Llywelyn ab Iorwerth (Llywelyn Fawr) commissioned the construction of Dolbadarn Castle some time before 1230. The castle is strategically positioned on a mount above Llyn Padarn in Llanberis, and from this position, it was possible to defend Snowdonia from any threats that came from the direction of the Llanberis Pass. The road through the Llanberis Pass was a main route through Wales, and therefore, Dolbadarn Castle enabled the Princes to rule and monitor movements through north Wales.
Dolbadarn Castle (© Crown copyright (2014) Visit Wales)
Llywelyn Fawr’s castles re-enforced Snowdonia’s natural defences: its mountainous terrain, forests and rivers, but since the castles were fairly small, it is more likely that the real aim was to re-enforce the Princes of Gwynedd’s power within the principality itself.
Following the death of Dafydd ap Llywelyn, Llywelyn Fawr’s heir, in 1246, his nephews, Owain Goch, Llywelyn ap Gruffudd and Dafydd ap Gruffudd, fought for supremacy in Gwynedd. They were the sons of Dafydd’s brother, Gruffudd ap Llywelyn, who was imprisoned in the Tower of London. The three brothers fought a battle in Bwlch Derwin, Eifionydd, where Llywelyn ap Gruffudd was victorious and Owain Goch was imprisoned in the tower of Dolbadarn Castle for over twenty years, from 1255 to 1277. According to Brut y Tywysogion, Dafydd escaped from the area following the Battle of Bwlch Derwin, although evidence suggests that he held Dolbadarn Castle during the wars between Llywelyn ap Gruffudd and Edward I.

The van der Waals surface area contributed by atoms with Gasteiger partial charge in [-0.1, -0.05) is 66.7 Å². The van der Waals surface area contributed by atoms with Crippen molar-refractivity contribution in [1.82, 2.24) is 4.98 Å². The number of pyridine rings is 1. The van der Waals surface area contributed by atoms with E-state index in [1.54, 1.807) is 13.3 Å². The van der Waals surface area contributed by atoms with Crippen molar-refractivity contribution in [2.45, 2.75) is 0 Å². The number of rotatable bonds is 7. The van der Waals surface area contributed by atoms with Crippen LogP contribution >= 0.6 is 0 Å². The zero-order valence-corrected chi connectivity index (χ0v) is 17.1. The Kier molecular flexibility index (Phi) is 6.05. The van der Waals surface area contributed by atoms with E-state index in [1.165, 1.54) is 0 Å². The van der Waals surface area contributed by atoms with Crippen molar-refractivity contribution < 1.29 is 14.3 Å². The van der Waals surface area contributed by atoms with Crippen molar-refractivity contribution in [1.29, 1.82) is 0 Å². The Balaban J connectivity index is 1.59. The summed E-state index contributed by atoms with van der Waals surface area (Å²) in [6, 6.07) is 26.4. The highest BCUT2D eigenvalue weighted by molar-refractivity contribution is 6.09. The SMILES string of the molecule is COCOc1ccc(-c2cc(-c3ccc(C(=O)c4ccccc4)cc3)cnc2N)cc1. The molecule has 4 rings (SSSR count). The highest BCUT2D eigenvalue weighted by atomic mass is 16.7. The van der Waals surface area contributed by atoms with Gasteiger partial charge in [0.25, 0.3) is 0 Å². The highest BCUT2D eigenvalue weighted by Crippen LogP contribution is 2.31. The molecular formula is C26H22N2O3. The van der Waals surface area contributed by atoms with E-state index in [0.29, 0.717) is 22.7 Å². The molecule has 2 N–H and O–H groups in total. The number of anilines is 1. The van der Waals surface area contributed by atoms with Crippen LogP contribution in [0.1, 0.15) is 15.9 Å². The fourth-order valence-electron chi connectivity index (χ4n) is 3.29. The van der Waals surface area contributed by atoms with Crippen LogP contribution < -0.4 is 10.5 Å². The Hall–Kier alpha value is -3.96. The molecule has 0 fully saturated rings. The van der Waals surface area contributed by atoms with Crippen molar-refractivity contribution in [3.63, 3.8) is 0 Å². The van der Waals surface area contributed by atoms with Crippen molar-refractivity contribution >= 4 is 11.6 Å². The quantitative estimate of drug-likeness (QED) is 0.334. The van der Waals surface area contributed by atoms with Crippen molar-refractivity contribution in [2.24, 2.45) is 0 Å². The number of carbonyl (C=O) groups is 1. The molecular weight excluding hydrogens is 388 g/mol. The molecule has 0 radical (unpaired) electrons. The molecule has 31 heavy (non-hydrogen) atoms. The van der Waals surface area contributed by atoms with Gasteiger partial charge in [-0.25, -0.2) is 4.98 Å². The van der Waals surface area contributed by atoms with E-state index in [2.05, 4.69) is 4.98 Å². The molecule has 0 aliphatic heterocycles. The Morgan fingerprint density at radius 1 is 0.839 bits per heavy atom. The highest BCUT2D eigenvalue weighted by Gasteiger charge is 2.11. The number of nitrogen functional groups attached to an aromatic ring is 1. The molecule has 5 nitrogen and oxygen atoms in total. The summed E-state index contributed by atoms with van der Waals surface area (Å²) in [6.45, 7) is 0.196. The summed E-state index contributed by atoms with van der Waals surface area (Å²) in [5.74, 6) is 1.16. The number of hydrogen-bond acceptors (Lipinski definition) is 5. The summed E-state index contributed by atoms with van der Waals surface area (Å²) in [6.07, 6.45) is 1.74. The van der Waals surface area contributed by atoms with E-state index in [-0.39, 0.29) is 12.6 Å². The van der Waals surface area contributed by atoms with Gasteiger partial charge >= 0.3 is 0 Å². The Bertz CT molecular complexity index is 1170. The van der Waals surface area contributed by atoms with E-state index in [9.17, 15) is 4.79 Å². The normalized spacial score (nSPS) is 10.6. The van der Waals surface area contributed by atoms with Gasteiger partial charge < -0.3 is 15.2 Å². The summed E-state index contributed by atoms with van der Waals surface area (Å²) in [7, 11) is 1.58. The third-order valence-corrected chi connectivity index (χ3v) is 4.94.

Llywelyn ap Gruffudd was killed at Cilmeri in 1282 and following this, Dafydd made one last attempt for independence from English rule. Dolbadarn Castle was Dafydd ap Llywelyn’s last stronghold in Snowdonia: he held his last courts there at the end of May 1283 and he also signed his last documents there, but by June 21st, 1283, his fellow Welshmen had handed him over to Edward I, and he was viciously executed in Shrewsbury.
Once he had conquered Gwynedd, Edward I had very little interest in Dolbadarn Castle and decided to focus on developing his own castle in Caernarfon instead. Beams and various other features were carried from Dolbadarn Castle, and used in Caernarfon Castle.
In the context of early C13 military architecture, Dolbadarn Castle is highly sophisticated and the castle’s tower is perceived to be the best surviving example of a Welsh round tower. Another two towers are located on the site, but these were never very high and the castle walls measure a depth of eight feet.
Very little evidence survives of activity at Dolbadarn Castle after the early C14, but it is suggested that Owain Glyndŵr held his captives there circa the year 1400. Since then, Dolbadarn Castle has become widely associated with artists of the Romantic Period, such as J.M.W.Turner.